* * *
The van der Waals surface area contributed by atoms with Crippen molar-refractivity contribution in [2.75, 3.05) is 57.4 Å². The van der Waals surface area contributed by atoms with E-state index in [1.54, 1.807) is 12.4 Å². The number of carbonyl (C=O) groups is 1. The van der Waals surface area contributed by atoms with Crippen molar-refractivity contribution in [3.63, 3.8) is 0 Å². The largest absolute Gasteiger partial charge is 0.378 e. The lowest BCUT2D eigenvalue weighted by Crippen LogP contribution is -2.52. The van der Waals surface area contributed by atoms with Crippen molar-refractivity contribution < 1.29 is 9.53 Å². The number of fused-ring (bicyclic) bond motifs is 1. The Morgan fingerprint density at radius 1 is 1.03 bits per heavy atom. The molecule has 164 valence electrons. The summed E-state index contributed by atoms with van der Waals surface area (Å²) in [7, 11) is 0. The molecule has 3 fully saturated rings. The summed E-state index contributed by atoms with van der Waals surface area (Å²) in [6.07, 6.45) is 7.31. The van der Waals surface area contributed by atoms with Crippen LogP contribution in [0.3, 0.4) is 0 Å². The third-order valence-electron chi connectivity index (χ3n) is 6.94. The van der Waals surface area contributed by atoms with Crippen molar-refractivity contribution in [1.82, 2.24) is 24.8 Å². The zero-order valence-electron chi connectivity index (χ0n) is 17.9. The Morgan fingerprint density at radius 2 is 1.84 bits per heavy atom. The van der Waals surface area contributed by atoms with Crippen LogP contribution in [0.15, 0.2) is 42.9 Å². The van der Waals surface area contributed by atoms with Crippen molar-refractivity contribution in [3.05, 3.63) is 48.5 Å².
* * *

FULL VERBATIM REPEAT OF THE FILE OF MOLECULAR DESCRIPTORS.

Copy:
The van der Waals surface area contributed by atoms with Crippen molar-refractivity contribution in [2.75, 3.05) is 57.4 Å². The van der Waals surface area contributed by atoms with E-state index in [1.54, 1.807) is 12.4 Å². The number of carbonyl (C=O) groups is 1. The van der Waals surface area contributed by atoms with Crippen molar-refractivity contribution in [3.63, 3.8) is 0 Å². The largest absolute Gasteiger partial charge is 0.378 e. The lowest BCUT2D eigenvalue weighted by Crippen LogP contribution is -2.52. The van der Waals surface area contributed by atoms with Crippen molar-refractivity contribution < 1.29 is 9.53 Å². The number of fused-ring (bicyclic) bond motifs is 1. The Morgan fingerprint density at radius 1 is 1.03 bits per heavy atom. The molecule has 164 valence electrons. The summed E-state index contributed by atoms with van der Waals surface area (Å²) in [7, 11) is 0. The molecule has 3 fully saturated rings. The summed E-state index contributed by atoms with van der Waals surface area (Å²) in [6.07, 6.45) is 7.31. The van der Waals surface area contributed by atoms with Crippen LogP contribution in [0.3, 0.4) is 0 Å². The third-order valence-electron chi connectivity index (χ3n) is 6.94. The van der Waals surface area contributed by atoms with Crippen molar-refractivity contribution in [1.82, 2.24) is 24.8 Å². The zero-order valence-electron chi connectivity index (χ0n) is 17.9. The Morgan fingerprint density at radius 2 is 1.84 bits per heavy atom. The van der Waals surface area contributed by atoms with Crippen LogP contribution in [0.15, 0.2) is 42.9 Å². The van der Waals surface area contributed by atoms with Crippen molar-refractivity contribution in [3.05, 3.63) is 48.5 Å².